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Q & A - 1
What would be the consequences of a life expectancy of 500 years?
First published: 19 May 2017
Updated: 22 July 2020
What would happen, if bio-medical and genetic research would give us, at some time in the future, an average life expectancy of 500 years?

Very old man.
Very Old Man
Pixabay CC0 Public Domain
1. There would be a transition period of at least 100 years. The scientific breakthrough in life extension would initially start with very few people, who would volunteer for this still unknown medical intervention. Most of these would probably be adults with life shortening medical conditions or already very old people who would want to gain a few additional years or decades. Gradually, the innovation would be adopted by more and more people for their children to be "treated". During the transition period there would be slowly shrinking proportions of the population who are not "treated" with life extending medication - either because they have been born already before the invention was made; or because they were too anxious to participate in the treatment.

2. After the transition period, society would consist of families with up to 17 generations living concurrently. Since it is unlikely that maturity would start much later than at 15 to 20 years, couples could have their children at about age 20 to 50 - assuming that the fertile period of women would not change considerably. Many people would have living Grand-Grand-Grand-Grand mothers and fathers, as subsequent generations have their own children.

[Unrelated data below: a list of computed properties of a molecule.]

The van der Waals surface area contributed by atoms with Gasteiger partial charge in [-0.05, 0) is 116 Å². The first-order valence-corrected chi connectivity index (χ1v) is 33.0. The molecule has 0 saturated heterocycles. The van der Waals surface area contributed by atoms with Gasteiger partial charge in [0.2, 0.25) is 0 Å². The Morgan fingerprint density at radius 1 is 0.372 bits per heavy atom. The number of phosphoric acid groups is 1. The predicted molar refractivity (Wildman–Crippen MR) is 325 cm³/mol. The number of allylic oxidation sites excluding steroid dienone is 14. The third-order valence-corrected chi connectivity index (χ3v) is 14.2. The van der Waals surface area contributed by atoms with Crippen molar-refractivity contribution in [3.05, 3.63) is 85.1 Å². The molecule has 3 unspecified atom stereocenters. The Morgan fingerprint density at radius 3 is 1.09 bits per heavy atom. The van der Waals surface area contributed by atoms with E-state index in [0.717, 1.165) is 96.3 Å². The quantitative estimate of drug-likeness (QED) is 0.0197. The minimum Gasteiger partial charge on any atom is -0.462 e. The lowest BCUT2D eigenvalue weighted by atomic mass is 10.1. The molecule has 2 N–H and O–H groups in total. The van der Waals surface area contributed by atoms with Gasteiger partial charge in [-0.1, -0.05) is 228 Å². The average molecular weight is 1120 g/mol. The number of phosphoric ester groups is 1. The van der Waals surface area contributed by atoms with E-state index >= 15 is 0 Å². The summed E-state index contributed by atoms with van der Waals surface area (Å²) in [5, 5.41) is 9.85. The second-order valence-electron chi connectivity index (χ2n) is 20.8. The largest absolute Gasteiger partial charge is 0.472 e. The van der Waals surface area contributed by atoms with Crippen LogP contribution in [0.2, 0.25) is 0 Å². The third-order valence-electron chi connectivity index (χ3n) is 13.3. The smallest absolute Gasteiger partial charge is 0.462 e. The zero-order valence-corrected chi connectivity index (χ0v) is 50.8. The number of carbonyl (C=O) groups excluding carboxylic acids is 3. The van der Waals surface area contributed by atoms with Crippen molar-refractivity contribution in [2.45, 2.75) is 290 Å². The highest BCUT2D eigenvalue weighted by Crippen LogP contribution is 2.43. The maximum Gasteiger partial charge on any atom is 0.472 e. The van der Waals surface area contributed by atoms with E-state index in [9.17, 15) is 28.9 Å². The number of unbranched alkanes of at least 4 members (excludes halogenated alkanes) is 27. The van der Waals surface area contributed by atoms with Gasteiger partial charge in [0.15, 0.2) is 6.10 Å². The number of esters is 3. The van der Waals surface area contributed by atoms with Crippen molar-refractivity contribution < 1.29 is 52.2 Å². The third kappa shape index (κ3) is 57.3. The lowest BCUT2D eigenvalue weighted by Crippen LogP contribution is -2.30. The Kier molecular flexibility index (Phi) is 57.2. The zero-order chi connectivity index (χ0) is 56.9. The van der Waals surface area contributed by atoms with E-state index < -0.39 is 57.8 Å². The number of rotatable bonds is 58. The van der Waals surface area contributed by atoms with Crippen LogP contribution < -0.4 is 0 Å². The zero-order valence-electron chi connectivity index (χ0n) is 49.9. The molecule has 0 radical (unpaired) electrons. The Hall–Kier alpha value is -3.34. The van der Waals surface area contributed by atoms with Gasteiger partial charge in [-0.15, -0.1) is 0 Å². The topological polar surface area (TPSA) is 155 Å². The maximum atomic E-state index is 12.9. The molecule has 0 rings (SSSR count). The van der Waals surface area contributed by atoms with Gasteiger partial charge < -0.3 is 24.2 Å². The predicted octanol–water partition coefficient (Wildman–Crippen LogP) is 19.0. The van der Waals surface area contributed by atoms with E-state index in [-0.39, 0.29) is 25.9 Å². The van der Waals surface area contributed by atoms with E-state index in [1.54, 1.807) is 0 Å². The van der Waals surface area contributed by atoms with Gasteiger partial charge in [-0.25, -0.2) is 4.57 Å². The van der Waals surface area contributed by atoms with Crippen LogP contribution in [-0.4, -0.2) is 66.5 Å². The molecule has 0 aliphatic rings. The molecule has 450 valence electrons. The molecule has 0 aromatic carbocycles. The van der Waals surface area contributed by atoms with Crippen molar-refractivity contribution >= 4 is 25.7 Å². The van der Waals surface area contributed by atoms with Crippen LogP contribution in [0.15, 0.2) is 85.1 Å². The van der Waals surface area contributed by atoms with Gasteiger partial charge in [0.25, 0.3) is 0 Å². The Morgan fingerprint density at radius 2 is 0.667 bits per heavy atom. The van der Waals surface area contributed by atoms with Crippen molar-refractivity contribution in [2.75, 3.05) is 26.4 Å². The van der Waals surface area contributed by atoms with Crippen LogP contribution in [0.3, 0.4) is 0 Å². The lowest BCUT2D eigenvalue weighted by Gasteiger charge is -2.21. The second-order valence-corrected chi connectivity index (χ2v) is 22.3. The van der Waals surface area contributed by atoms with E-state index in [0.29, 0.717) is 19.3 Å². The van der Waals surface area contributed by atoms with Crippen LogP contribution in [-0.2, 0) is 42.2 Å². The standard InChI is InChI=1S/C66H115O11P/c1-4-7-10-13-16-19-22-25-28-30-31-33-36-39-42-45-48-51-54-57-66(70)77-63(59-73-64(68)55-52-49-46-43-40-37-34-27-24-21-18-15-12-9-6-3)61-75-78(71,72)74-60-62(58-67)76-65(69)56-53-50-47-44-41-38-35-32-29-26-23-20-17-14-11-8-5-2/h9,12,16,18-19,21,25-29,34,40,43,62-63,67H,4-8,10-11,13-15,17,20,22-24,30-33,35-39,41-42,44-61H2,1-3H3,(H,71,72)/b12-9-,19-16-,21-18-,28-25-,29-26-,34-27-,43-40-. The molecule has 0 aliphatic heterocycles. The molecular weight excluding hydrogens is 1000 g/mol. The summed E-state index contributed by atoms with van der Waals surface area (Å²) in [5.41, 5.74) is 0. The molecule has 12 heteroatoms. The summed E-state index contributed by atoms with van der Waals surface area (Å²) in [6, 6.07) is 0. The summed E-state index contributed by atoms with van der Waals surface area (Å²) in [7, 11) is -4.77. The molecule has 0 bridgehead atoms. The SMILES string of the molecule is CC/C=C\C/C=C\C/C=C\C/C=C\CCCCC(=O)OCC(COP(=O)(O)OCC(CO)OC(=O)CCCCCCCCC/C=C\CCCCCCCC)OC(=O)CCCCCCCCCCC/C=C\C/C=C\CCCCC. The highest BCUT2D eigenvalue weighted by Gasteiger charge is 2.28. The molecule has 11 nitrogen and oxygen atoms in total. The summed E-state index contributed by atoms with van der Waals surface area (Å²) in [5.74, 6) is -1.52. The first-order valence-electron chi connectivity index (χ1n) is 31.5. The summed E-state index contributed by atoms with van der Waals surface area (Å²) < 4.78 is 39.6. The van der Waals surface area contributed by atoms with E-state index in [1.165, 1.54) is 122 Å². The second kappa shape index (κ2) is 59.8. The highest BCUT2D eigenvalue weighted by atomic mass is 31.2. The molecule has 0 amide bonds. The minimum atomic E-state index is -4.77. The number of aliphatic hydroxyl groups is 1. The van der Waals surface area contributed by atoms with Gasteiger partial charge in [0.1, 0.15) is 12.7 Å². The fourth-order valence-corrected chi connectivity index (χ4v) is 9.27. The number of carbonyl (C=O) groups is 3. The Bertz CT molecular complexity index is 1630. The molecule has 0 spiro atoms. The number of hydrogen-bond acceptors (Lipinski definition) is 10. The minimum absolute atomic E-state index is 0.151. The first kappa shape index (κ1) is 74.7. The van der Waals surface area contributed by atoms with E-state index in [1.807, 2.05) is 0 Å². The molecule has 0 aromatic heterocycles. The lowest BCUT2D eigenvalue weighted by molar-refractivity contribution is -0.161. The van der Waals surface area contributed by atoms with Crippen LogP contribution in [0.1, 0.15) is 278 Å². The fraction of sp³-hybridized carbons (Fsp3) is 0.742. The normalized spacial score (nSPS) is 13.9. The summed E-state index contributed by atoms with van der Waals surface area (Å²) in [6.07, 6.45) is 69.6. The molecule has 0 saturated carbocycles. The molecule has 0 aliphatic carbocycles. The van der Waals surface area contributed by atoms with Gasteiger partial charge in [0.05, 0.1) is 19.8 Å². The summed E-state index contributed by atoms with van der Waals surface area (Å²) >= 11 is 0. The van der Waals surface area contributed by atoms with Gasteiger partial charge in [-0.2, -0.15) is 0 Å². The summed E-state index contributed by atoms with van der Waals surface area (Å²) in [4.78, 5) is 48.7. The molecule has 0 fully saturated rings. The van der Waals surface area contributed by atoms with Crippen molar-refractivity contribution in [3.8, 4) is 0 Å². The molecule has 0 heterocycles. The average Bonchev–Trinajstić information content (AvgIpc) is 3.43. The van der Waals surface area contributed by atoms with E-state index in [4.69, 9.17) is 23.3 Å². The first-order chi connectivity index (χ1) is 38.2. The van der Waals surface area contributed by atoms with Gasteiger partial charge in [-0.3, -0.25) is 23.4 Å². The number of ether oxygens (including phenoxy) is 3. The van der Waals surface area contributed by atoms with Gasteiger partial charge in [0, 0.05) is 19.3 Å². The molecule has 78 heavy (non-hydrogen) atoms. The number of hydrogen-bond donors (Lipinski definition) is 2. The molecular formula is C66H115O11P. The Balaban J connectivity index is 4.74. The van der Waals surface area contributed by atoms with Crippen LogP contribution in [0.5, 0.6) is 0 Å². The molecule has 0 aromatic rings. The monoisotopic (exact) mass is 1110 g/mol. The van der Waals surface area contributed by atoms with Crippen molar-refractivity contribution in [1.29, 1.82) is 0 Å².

3. However, if the fertile period of women would be greatly expanded with longer life expectancy and menopause would arrive, for instance, only at age 350, the composition of the population would become even more "strange". People would have many uncles and nieces of similar age - in fact, they would have many grand-grand uncles and nieces at similar age - because the "first" longevity generation might continue to have children over the 350 year period. Even at the 21st century we could observe that very old (powerful) men had babies with much younger second or third wives well into their 70s or even 80s.

4. With a lifetime of 500 years, people would live together that have entirely different life experience. Imagine a society, where an old Johann Sebastian Bach would live and compose next to the pop-singer Madonna and where retired President Barrack Obama could have a chat with retired President Abraham Lincoln - with President Donald Trump tweeting some nasty comment about the meeting. We would probably see a lot of tensions between generations.
Old Man with child
Image by Gerd Altmann from Pixabay
It might also be possible that generations would live quite separated in their own age-homogenous environments - quite similar to the Sun-City communities of retirees in Florida today. Younger generations might accumulate in their "silicon valleys" - while middle-age people would perhaps spend much of their time on enormous cruise ships or in gambling cities.

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